1. The defendants submit that the plaintiff’s submission misunderstands the agreement reached. I accept the defendants’ submission.[91]  The agreement of compromise contemplated that the plaintiff would sell the lot and receive the proceeds.  The price of the unit was entirely a matter for the plaintiff.  Price was not a matter that was discussed at all in the course of the settlement negotiations.  This is unsurprising as it was a matter for the plaintiff to determine the price at which it would sell the unit pursuant to the call option.  The price for the relevant lot did not have to be determined as between the plaintiff and the defendants so as to allow a sale to take place.  In such circumstances there can be no uncertainty as to terms created by the fact that price was not discussed nor determined.  The issue of price is irrelevant in considering whether a concluded agreement was reached.
  2. The fourth matter raised by the plaintiff concerns the term of the settlement agreement pleaded in paragraph 2(c) of the points of claim, namely that the option can only be exercised by the plaintiff in nominating a purchaser that is not a related entity to the plaintiff.  The plaintiff submits that the phrase “not a related entity” is inherently uncertain.[92]  I have already found that the call option was not limited to the plaintiff nominating a purchaser that is not a related entity to the plaintiff.[93]  The evidence reveals that in the course of negotiations the relevant term that was agreed upon was simply that the call option could be exercised by the plaintiff nominating a purchaser.  The mechanism of a call option was arrived at because, as communicated to the plaintiff, Mr Williams did not wish Mr Gailey to be the owner of a lot in the development or to have anything to do with the Body Corporate.  Whilst the term pleaded in paragraph 2(c) of the points of claim reflects the term communicated in Mr Hocking’s 7.53 pm email it does not, on the evidence, constitute a term that was actually agreed.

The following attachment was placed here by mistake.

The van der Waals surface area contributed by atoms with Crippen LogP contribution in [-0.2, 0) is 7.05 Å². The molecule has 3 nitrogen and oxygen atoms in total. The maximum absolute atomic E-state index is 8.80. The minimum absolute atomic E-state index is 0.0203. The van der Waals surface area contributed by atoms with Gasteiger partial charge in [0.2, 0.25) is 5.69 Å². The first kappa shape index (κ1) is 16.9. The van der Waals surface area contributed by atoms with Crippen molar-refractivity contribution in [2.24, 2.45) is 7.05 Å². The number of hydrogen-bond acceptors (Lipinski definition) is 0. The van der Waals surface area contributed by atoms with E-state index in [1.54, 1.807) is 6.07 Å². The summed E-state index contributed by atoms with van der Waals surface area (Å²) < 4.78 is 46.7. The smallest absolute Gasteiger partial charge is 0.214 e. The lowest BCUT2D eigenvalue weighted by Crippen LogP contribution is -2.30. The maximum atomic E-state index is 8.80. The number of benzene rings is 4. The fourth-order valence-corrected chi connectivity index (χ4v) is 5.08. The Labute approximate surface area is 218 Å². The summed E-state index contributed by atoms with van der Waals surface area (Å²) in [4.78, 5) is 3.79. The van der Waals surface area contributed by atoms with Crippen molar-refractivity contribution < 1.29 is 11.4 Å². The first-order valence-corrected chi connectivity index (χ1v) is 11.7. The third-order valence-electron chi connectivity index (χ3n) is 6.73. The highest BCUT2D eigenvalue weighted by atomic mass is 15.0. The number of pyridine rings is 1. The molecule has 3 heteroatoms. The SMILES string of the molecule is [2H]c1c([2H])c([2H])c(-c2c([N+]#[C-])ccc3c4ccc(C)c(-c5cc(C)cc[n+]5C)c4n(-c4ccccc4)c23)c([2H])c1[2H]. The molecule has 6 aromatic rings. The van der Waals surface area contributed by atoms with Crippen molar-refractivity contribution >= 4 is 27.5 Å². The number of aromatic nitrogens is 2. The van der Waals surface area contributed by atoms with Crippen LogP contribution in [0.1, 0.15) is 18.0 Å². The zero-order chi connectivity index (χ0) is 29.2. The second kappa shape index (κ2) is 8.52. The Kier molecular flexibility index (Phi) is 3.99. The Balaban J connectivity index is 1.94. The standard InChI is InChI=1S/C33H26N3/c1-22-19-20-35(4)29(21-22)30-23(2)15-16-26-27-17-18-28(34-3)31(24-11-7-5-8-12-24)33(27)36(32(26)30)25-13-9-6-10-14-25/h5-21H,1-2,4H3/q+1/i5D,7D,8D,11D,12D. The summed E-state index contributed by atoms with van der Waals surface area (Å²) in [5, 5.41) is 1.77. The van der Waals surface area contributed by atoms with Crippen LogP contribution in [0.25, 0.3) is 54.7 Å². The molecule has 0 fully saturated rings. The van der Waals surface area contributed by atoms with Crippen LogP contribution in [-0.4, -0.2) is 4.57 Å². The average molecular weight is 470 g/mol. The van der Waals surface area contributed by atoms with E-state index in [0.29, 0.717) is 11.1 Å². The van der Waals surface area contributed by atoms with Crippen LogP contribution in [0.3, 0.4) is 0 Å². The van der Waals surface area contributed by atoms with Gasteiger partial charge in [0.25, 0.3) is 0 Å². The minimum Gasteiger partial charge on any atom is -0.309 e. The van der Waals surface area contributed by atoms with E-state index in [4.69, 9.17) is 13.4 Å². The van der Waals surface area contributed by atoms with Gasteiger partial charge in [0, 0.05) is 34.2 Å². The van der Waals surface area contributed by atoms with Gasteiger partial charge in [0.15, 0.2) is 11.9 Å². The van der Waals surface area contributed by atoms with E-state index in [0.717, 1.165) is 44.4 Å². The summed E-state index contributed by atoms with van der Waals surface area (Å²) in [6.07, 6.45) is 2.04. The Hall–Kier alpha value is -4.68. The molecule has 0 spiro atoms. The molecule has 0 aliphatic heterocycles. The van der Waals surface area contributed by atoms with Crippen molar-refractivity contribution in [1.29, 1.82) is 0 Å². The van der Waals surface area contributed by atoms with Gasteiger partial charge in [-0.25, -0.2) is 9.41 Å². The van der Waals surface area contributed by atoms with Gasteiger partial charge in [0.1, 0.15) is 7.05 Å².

3. As to the fifth matter there is no uncertainty that the parties agreed that the $450,000 would be paid within 24 hours.  In seeking seven days for the payment of the $450,000 in his 7.53 pm email, Mr Hocking was not suggesting that the agreement was other than the payment of the sum within 24 hours.  He explained that he made that change because he wanted to ensure his client had enough time to transfer the money.  He immediately agreed with Ms Craig when she questioned him, that 24 hours would be fine.  Both Mr O’Brien and Mr Ashton were of the view that the $450,000 had been agreed to be paid within 24 hours.  No uncertainty arises in relation to this agreed term.